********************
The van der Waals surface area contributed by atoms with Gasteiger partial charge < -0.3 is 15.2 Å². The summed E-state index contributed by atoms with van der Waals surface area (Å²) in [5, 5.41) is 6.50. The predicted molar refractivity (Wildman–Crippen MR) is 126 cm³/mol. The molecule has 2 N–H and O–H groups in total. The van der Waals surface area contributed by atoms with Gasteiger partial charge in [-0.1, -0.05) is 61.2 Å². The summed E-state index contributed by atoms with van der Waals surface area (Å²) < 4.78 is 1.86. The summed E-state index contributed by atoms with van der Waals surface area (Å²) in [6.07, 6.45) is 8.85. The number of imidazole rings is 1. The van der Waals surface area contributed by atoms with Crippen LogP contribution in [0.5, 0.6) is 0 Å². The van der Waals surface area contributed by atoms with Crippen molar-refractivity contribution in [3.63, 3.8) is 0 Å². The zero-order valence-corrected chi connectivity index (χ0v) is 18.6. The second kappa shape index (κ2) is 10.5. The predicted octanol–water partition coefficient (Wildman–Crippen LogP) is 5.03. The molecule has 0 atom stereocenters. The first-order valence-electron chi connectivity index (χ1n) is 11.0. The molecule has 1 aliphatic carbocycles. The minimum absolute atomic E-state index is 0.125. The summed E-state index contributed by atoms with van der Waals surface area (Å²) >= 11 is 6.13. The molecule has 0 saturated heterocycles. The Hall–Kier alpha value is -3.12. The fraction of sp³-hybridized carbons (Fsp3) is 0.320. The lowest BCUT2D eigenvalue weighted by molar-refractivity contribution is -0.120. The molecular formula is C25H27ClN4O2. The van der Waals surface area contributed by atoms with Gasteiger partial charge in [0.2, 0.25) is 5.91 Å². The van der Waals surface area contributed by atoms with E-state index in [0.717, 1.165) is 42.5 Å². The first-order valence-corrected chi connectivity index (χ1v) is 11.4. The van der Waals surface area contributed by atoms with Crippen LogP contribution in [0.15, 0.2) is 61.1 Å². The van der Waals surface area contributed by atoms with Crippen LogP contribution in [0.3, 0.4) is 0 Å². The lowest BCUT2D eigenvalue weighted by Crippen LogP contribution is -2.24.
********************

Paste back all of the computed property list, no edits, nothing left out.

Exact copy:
The van der Waals surface area contributed by atoms with Gasteiger partial charge < -0.3 is 15.2 Å². The summed E-state index contributed by atoms with van der Waals surface area (Å²) in [5, 5.41) is 6.50. The predicted molar refractivity (Wildman–Crippen MR) is 126 cm³/mol. The molecule has 2 N–H and O–H groups in total. The van der Waals surface area contributed by atoms with Gasteiger partial charge in [-0.1, -0.05) is 61.2 Å². The summed E-state index contributed by atoms with van der Waals surface area (Å²) < 4.78 is 1.86. The summed E-state index contributed by atoms with van der Waals surface area (Å²) in [6.07, 6.45) is 8.85. The number of imidazole rings is 1. The van der Waals surface area contributed by atoms with Crippen LogP contribution in [0.5, 0.6) is 0 Å². The van der Waals surface area contributed by atoms with Crippen molar-refractivity contribution in [3.63, 3.8) is 0 Å². The zero-order valence-corrected chi connectivity index (χ0v) is 18.6. The second kappa shape index (κ2) is 10.5. The predicted octanol–water partition coefficient (Wildman–Crippen LogP) is 5.03. The molecule has 0 atom stereocenters. The first-order valence-electron chi connectivity index (χ1n) is 11.0. The molecule has 1 aliphatic carbocycles. The minimum absolute atomic E-state index is 0.125. The summed E-state index contributed by atoms with van der Waals surface area (Å²) >= 11 is 6.13. The molecule has 0 saturated heterocycles. The Hall–Kier alpha value is -3.12. The fraction of sp³-hybridized carbons (Fsp3) is 0.320. The lowest BCUT2D eigenvalue weighted by molar-refractivity contribution is -0.120. The molecular formula is C25H27ClN4O2. The van der Waals surface area contributed by atoms with Gasteiger partial charge in [0.2, 0.25) is 5.91 Å². The van der Waals surface area contributed by atoms with E-state index in [0.717, 1.165) is 42.5 Å². The first-order valence-corrected chi connectivity index (χ1v) is 11.4. The van der Waals surface area contributed by atoms with Crippen LogP contribution in [0.15, 0.2) is 61.1 Å². The van der Waals surface area contributed by atoms with Crippen LogP contribution in [0.3, 0.4) is 0 Å². The lowest BCUT2D eigenvalue weighted by Crippen LogP contribution is -2.24.